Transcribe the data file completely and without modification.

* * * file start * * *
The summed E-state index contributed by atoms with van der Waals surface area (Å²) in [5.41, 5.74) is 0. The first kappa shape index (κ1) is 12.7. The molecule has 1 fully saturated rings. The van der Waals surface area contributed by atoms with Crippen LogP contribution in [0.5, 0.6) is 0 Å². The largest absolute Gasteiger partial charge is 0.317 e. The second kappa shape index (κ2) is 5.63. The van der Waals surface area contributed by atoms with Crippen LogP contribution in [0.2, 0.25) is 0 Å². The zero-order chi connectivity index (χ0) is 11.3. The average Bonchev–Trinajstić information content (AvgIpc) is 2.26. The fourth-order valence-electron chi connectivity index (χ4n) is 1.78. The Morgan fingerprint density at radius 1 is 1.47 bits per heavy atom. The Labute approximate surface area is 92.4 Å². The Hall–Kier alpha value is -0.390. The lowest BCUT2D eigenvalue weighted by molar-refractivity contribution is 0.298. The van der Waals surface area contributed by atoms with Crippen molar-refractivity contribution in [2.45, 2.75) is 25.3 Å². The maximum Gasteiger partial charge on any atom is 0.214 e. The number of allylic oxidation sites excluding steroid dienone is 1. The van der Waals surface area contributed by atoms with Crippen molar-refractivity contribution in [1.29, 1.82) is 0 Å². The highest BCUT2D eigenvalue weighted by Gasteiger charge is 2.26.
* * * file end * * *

The summed E-state index contributed by atoms with van der Waals surface area (Å²) in [5.41, 5.74) is 0. The first kappa shape index (κ1) is 12.7. The molecule has 1 fully saturated rings. The van der Waals surface area contributed by atoms with Crippen LogP contribution in [0.5, 0.6) is 0 Å². The largest absolute Gasteiger partial charge is 0.317 e. The second kappa shape index (κ2) is 5.63. The van der Waals surface area contributed by atoms with Crippen LogP contribution in [0.2, 0.25) is 0 Å². The zero-order chi connectivity index (χ0) is 11.3. The average Bonchev–Trinajstić information content (AvgIpc) is 2.26. The fourth-order valence-electron chi connectivity index (χ4n) is 1.78. The Morgan fingerprint density at radius 1 is 1.47 bits per heavy atom. The Labute approximate surface area is 92.4 Å². The Hall–Kier alpha value is -0.390. The lowest BCUT2D eigenvalue weighted by molar-refractivity contribution is 0.298. The van der Waals surface area contributed by atoms with Crippen molar-refractivity contribution in [2.45, 2.75) is 25.3 Å². The maximum Gasteiger partial charge on any atom is 0.214 e. The number of allylic oxidation sites excluding steroid dienone is 1. The van der Waals surface area contributed by atoms with Crippen molar-refractivity contribution in [1.29, 1.82) is 0 Å². The highest BCUT2D eigenvalue weighted by Gasteiger charge is 2.26.